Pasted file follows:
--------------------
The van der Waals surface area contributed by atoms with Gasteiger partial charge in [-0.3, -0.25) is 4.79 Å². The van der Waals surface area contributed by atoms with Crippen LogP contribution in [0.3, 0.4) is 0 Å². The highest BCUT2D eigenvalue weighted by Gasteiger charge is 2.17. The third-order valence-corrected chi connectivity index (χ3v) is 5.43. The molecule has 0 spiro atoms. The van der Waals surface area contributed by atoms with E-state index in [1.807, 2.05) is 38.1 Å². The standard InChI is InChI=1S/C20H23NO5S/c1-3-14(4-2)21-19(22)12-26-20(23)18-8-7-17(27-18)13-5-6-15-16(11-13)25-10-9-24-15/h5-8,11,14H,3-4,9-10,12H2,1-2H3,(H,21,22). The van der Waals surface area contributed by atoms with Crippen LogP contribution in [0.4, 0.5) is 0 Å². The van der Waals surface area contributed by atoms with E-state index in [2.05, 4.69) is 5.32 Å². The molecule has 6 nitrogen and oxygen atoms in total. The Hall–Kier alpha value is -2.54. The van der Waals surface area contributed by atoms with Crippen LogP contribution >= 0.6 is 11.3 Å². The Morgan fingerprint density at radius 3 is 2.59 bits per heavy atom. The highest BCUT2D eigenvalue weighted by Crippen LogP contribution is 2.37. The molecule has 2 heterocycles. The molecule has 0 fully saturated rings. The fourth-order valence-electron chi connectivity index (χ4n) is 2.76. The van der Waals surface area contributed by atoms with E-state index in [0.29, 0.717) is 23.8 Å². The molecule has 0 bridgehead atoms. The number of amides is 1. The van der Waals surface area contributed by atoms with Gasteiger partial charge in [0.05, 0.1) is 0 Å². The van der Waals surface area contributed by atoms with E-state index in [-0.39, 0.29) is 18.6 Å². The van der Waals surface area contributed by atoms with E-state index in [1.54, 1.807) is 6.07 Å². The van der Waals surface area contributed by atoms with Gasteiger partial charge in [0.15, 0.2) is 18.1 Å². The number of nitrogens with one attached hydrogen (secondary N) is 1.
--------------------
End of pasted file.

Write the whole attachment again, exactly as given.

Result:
The van der Waals surface area contributed by atoms with Gasteiger partial charge in [-0.3, -0.25) is 4.79 Å². The van der Waals surface area contributed by atoms with Crippen LogP contribution in [0.3, 0.4) is 0 Å². The highest BCUT2D eigenvalue weighted by Gasteiger charge is 2.17. The third-order valence-corrected chi connectivity index (χ3v) is 5.43. The molecule has 0 spiro atoms. The van der Waals surface area contributed by atoms with E-state index in [1.807, 2.05) is 38.1 Å². The standard InChI is InChI=1S/C20H23NO5S/c1-3-14(4-2)21-19(22)12-26-20(23)18-8-7-17(27-18)13-5-6-15-16(11-13)25-10-9-24-15/h5-8,11,14H,3-4,9-10,12H2,1-2H3,(H,21,22). The van der Waals surface area contributed by atoms with Crippen LogP contribution in [0.4, 0.5) is 0 Å². The van der Waals surface area contributed by atoms with E-state index in [2.05, 4.69) is 5.32 Å². The molecule has 6 nitrogen and oxygen atoms in total. The Hall–Kier alpha value is -2.54. The van der Waals surface area contributed by atoms with Crippen LogP contribution >= 0.6 is 11.3 Å². The Morgan fingerprint density at radius 3 is 2.59 bits per heavy atom. The highest BCUT2D eigenvalue weighted by Crippen LogP contribution is 2.37. The molecule has 2 heterocycles. The molecule has 0 fully saturated rings. The fourth-order valence-electron chi connectivity index (χ4n) is 2.76. The van der Waals surface area contributed by atoms with E-state index in [0.29, 0.717) is 23.8 Å². The molecule has 0 bridgehead atoms. The number of amides is 1. The van der Waals surface area contributed by atoms with Gasteiger partial charge in [0.05, 0.1) is 0 Å². The van der Waals surface area contributed by atoms with E-state index in [-0.39, 0.29) is 18.6 Å². The van der Waals surface area contributed by atoms with E-state index in [1.54, 1.807) is 6.07 Å². The van der Waals surface area contributed by atoms with Gasteiger partial charge in [0.15, 0.2) is 18.1 Å². The number of nitrogens with one attached hydrogen (secondary N) is 1.